FINANCES, FAMILY, AND LIFE
and often in that order.
Certainly that is the order for Abraham.
Now let me summarize what I have been saying as we move toward LIVING BY THE WORD IN OUR FAMILIES.
GOD WANTS US TO TAKE THE RISK OF TRUSTING HIM BY LIVING ACCORDING TO HIS WORD WITH OUR FINANCES, OUR FAMILIES, AND OUR VERY LIFE.
Come with me to Genesis 15 where we see this principle being developed in relation to Abraham's family.
God Promises to Protect and Provide
A. ABRAHAM RISKED HIS PERSONAL SECURITY FOR GOD.
After These Things . . .
- After Abraham rescued his nephew who had been taken prisoner of war . . .
- After Abraham had chosen between the King of Sodom and the King of Righteousness . . .
- After Abraham had chosen to risk his financial well-being by trusting God for all wealth . . .
- After Abraham had given up all control of his career and his financial security . . .
After these things . . .
The Word of the Lord Came to Abraham.
1. He determined to trust God.
a. But the alien kings could turn on him.
b. The King of Sodom could turn on him in a perverse meanness because Abraham refused to become his ally.
c. Abraham risked his personal security when he chose to trust God.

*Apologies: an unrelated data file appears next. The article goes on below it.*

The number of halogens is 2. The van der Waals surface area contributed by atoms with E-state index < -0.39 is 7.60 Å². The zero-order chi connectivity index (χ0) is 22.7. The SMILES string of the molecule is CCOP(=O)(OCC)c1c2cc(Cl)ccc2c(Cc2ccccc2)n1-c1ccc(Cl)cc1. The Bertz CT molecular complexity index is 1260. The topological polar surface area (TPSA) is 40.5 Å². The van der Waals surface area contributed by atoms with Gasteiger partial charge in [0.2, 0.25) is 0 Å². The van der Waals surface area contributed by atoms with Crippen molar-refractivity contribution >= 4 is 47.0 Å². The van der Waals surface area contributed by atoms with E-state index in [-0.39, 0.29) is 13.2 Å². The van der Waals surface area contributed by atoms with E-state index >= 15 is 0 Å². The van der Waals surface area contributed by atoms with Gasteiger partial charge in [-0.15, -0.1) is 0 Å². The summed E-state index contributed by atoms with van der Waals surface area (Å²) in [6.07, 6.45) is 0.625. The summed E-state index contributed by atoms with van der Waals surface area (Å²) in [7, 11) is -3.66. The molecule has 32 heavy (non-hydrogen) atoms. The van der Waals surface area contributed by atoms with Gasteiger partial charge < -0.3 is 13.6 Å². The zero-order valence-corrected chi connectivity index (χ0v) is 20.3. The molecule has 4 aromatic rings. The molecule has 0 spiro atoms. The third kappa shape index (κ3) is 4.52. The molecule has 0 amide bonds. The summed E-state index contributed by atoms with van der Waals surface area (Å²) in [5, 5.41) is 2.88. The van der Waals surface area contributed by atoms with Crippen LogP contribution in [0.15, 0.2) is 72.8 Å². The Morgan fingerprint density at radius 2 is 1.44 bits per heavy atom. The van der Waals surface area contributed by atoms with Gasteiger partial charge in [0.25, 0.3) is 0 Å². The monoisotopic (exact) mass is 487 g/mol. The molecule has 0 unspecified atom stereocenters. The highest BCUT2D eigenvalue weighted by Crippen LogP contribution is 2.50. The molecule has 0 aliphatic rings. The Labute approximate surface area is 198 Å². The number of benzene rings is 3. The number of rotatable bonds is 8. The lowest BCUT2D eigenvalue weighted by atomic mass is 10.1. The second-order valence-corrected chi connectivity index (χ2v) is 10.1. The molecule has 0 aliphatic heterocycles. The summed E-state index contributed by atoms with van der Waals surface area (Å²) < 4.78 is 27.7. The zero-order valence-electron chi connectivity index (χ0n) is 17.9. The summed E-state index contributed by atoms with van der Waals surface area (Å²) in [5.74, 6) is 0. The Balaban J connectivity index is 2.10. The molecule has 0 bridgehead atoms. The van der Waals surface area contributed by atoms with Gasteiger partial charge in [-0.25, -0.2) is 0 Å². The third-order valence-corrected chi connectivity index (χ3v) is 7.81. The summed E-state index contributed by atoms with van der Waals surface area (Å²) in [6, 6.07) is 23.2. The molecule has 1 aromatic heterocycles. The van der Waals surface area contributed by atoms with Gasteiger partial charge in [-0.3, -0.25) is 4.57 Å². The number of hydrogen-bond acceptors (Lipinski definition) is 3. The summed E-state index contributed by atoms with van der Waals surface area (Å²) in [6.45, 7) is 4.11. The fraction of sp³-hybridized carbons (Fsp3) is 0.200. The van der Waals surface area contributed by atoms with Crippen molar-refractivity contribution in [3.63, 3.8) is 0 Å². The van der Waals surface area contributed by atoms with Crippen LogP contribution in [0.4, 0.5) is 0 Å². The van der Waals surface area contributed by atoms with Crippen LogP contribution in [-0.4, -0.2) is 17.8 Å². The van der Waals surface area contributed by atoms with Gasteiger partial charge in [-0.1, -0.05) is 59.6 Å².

d. Abraham had some real reasons to be afraid.
2. But now God promises to be His shield.
a. You have made the right choice, Abraham.
b. You have taken great risk, but you have taken the right risk.
c. In all of life we must take the risk of trusting someone.
d. It is not possible for us to live life without trusting someone.
e. Anyone who cannot trust others is regarded as mentally sick.
f. The key is to make sure we trust the right person.
g. God is the right person.
h. Do not fear!
i. This is the first time these words appear in the Bible.
Do Not Fear Abraham When You Risk Trusting Me Because I Will Protect You.
But Abraham did more than risk his personal security by choosing to trust God.
B. Abraham Risked His Financial Security for God.
1. He determined to trust God for wealth.
2. He determined that He would only pursue wealth on God's terms.
Now all of this has great implications for us. This means we must risk our personal security by risking our financial security. We do this when we must take an ethical stance that offends others. We do this when we use only God's means to gain financial security.
- We tell the truth at all times.
- We let only the finest quality mark what we do, even when quality cuts into our profit.
- We pursue the greatest efficiency possible even when this means conflict with those who want to do things the easy way.
- We act with utter, desperate dependence on God alone and give up all control of our own future by risking trust in Him.
Now let me just say that this means we will have to have some kind of human control to do this. But our values will conflict with the values of others, and this will lead to moments when we need God's shield and God's reward.
Do Not Fear, Abraham, When You Risk Trusting Me Because I Will Provide For You.